De Blank, Peter M.K. ; Fisher, Michael J. ; Lu, Lu ; Leisenring, Wendy M. ; Ness, Kirsten K. ; Sklar, Charles A. ; Stovall, Marilyn ; Vukadinovich, Chris ; Robison, Leslie L. ; Armstrong, Gregory ; Krull, Kevin R. / Impact of vision loss among survivors of childhood central nervous system astroglial tumors. In: Cancer. 2016 ; Vol. 122, No. 5. pp. 730-739.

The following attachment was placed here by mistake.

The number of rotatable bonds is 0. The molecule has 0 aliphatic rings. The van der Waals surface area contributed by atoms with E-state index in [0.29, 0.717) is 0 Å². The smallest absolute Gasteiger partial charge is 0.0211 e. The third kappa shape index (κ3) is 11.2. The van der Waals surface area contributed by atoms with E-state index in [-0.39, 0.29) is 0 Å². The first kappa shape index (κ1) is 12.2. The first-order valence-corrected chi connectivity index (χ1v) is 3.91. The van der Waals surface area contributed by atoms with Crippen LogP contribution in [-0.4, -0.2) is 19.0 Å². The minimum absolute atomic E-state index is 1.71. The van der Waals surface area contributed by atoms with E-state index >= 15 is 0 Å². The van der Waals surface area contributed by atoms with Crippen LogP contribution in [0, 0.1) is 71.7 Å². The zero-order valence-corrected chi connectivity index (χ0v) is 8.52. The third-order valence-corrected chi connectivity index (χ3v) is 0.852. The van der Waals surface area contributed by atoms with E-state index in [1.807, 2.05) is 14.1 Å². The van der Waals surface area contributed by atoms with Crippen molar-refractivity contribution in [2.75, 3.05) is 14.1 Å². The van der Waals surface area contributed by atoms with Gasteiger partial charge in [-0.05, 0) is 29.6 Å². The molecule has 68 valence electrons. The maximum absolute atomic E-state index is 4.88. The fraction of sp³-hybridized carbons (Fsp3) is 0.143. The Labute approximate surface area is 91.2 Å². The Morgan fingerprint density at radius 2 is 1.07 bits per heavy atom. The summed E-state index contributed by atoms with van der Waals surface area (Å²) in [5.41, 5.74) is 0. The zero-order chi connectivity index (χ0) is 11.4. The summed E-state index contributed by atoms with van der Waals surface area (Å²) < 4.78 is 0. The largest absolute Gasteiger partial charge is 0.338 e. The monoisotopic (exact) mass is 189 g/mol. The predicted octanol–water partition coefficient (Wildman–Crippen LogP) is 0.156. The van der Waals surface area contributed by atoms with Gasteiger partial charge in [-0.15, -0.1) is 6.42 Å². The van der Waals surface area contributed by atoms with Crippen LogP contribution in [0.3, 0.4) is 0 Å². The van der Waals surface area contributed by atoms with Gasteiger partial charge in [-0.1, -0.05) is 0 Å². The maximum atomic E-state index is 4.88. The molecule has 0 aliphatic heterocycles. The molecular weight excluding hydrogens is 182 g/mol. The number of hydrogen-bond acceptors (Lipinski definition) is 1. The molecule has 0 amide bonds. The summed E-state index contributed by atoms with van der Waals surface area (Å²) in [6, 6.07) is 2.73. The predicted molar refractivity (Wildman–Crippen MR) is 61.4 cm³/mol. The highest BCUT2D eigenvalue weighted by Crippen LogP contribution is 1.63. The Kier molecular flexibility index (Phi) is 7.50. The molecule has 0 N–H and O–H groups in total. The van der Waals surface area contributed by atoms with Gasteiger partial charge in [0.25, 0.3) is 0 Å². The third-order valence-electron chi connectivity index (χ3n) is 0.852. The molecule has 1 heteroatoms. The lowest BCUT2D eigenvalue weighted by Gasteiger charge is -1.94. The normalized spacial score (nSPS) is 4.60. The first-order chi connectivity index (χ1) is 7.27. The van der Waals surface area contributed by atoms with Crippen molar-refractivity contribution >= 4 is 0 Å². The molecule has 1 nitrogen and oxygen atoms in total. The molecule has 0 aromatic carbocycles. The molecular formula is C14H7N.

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abstract = "BACKGROUND The impact of impaired vision on cognitive and psychosocial outcomes among long-term survivors of childhood low-grade gliomas has not been investigated previously but could inform therapeutic decision making. METHODS Data from the Childhood Cancer Survivor Study were used to investigate psychological outcomes (measures of cognitive/emotional function) and socioeconomic outcomes (education, income, employment, marital status, and independent living) among astroglial tumor survivors grouped by 1) vision without impairment, 2) vision with impairment (including unilateral blindness, visual field deficits, and amblyopia), or 3) bilateral blindness. The effect of vision status on outcomes was examined with multivariate logistic regression with adjustments for age, sex, cranial radiation therapy, and medical comorbidities. RESULTS Among 1233 survivors of childhood astroglial tumors 5 or more years after their diagnosis, 277 (22.5{\%}) had visual impairment. In a multivariate analysis, survivors with bilateral blindness were more likely to be unmarried (adjusted odds ratio (OR), 4.7; 95{\%} confidence interval [CI], 1.5-15.0), live with a caregiver (adjusted OR, 3.1; 95{\%} CI, 1.3-7.5), and be unemployed (adjusted OR, 2.2; 95{\%} CI, 1.1-4.5) in comparison with those without visual impairment. Bilateral blindness had no measurable effect on cognitive or emotional outcomes, and vision with impairment was not significantly associated with any psychological or socioeconomic outcomes. CONCLUSIONS Adult survivors of childhood astroglial tumors with bilateral blindness were more likely to live unmarried and dependently and to be unemployed. Survivors with visual impairment but some remaining vision did not differ significantly with respect to psychological function and socioeconomic status from those without visual impairment.",